First Detection of Hirame Rhabdovirus (HIRRV) in Europe

Ewa Borzym, Marek Matras, Joanna Maj, Agnieszka Sandomierska, Niels Jørgen Olesen, Mette Eliassen, Marine Baud, Chiraz Talbi, Laurent Bigarré

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    Hirame rhabdovirus (HIRRV) is one of the four recognized species within the Novirhabdovirus genus, represented by the type species Infectious Haematopoietic Necrosis (IHNV). HIRRV was first isolated during an outbreak on cultured flounder (Paralichthys olivaceus) and ayu (Plecoglossus altivelis) in Japan (1). It was also found on other marine fish in Asia, such as stone flounder (Kareius bicoloratus) in China (2). Furthermore, it was shown to be pathogenic for a range of salmonids species, including rainbow trout, experimentally challenged in freshwater. The major clinical signs of HIRRV infection were congestion of the gonads, focal hemorrhages of the skeletal muscle and fins and ascitic fluid collection (3).
    We report the first description of HIRRV in Europe, isolated from grayling and brown trout in a farm in Poland.
    Materials & methods
    Thirty adult graylings (Thymallus thymallus) with clinical signs and thirty asymptomatic adult brown trouts (Salmo trutta m. fario) from the same farm in Poland were tested for the presence of novirhabdoviruses by cell culture. Pools of kidney and spleen from a maximum of 10 fish were homogenized. For virus propagation, epithelioma papulosum cyprini (EPC), fathead minnow (FHM), rainbow trout gonad (RTG) and bluegill fry (BF-2) cell lines were inoculated and incubated at 15°C. Cell cultures were collected for virus identification when cytopathic effect (CPE) appeared, usually 4 to 7 d later.
    Starting from RNA extracted from cell culture supernatant, a random-priming sequence-independent single primer amplification (SISPA) was adopted to search for viral sequences (4). PCR products were cloned and sequenced according to the Sanger method.
    Transmission studies were carried out on rainbow trout (Oncorhynchus mykiss) fry and grayling fry. Virus was propagated in EPC cells and a harvested at maximum CPE, about 4-5 days post inoculation (dpi). Experimental fish were kept in 10 l aquaria supplied with freshwater, the temperature was maintained at 10 or 12°C.
    After inoculation on various cell lines, the homogenates from graylings induced a strong cytopathic effect (CPE) after 72 hours, suggesting the presence of a virus.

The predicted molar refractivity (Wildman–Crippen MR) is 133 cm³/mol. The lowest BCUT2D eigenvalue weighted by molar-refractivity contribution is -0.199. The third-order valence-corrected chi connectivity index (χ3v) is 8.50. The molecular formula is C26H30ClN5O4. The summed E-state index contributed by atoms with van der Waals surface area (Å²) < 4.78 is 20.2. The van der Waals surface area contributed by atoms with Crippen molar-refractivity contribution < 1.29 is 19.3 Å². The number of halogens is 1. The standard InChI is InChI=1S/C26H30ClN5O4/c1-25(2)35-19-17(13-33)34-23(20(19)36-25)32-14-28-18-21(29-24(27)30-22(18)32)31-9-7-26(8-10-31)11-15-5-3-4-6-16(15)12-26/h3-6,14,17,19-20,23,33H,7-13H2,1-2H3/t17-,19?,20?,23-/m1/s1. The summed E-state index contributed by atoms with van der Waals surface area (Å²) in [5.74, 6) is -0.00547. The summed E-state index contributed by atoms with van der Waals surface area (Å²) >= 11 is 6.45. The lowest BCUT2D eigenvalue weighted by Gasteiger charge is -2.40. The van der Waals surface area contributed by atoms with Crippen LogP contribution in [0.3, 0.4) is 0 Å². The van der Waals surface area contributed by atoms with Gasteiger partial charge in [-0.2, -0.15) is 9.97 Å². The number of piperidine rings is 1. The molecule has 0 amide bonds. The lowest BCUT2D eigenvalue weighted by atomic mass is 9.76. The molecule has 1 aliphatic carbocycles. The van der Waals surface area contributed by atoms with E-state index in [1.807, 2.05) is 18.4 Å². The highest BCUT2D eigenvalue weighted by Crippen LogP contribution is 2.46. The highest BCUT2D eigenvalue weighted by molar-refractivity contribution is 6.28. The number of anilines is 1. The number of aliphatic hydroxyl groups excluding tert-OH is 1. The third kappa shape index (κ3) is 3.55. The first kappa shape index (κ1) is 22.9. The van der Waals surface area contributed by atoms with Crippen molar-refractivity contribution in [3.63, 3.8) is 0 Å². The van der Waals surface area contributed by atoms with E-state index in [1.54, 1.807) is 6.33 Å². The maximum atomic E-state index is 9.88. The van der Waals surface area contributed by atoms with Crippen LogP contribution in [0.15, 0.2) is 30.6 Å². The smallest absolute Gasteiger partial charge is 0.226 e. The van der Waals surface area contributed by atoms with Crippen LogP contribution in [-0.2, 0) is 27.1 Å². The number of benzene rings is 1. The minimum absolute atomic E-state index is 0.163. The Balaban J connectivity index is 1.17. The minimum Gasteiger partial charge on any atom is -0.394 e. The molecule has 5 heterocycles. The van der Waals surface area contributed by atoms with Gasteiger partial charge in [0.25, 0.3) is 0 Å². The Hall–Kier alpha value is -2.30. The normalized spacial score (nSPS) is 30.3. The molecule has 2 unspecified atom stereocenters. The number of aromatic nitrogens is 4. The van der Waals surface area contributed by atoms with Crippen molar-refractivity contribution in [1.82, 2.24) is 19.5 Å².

The virus isolated in cell culture induced mortalities on experimentally infected graylings, reaching 10-25% after 21 days. In moribund graylings, light petechiae and congestions in rump muscles and also in internal organs were observed.
    Although some antigenic similarities with perch rhabdovirus (PRhV) were observed, RT-PCR with several sets of generic primers amplifying all fish vesiculo-like viruses, gave consistently negative results. Therefore, we used a sequence independent single primer amplification (SISPA) strategy to obtain and identify viral genomic fragments with similarities to other viruses in GenBank. Surprisingly, of the 60 clones sequenced, two of them showed high sequence similarities (> 99%) with either the L gene or the N gene of HIRRV, a viral species that had been reported only in Japan, China and Korea till now. By amplifying specifically the P gene, we observed that the virus exhibited a higher identity with the Chinese strain compared to the Korean, suggesting that the virus was imported from China, maybe in frozen food.
    A specific qPCR was developed and used to demonstrate that the same virus was also present in cell culture inoculated with brown trouts extracts from the same farm.
    Discussion & conclusions
    This study identified for the first time the presence of HIRRV in grayling and brown trouts in a farm in fresh water in Europe. The European isolate was highly similar to two other Asiatic strains, from Korean and China. Meanwhile, the sequence of the P gene revealed a stronger similarity with the Chinese strain, which would be consistent with the hypothesis of the introduction of the virus via frozen food imported from China and used in the farm. This finding raises concerns about the spread of this virus out of Asiatic countries and its potential emergence in freshwater conditions.
    Any symptom was visible on the graylings and brown trouts from the affected farm, suggesting a latent infection. However, the virus, once produced in cell culture, provoked mortalities during an infectious challenge on graylings and rainbow trouts. The conditions of virulence should be further investigated to estimate the epizootic risks in Europe on grayling and other freshwater fish. It must be mentioned that at the same period of viral isolation, a massive mortality occurred on wild grayling in a river in the same region. Although no samples could be analyzed at that time, the possibility of an HIRRV outbreak is hypothesized. We now have the specific diagnostic tools for routine surveillance and investigationof any other mortality event.
    Original languageEnglish
    Title of host publication16th Annual Meeting of the National Reference Laboratories for Fish Diseases
    Number of pages2
    Publication date2012
    Publication statusPublished - 2012
    Event16th Annual Meeting of the National Reference Laboratories for Fish Diseases - Aarhus, Denmark
    Duration: 30 May 201231 May 2012


    Conference16th Annual Meeting of the National Reference Laboratories for Fish Diseases


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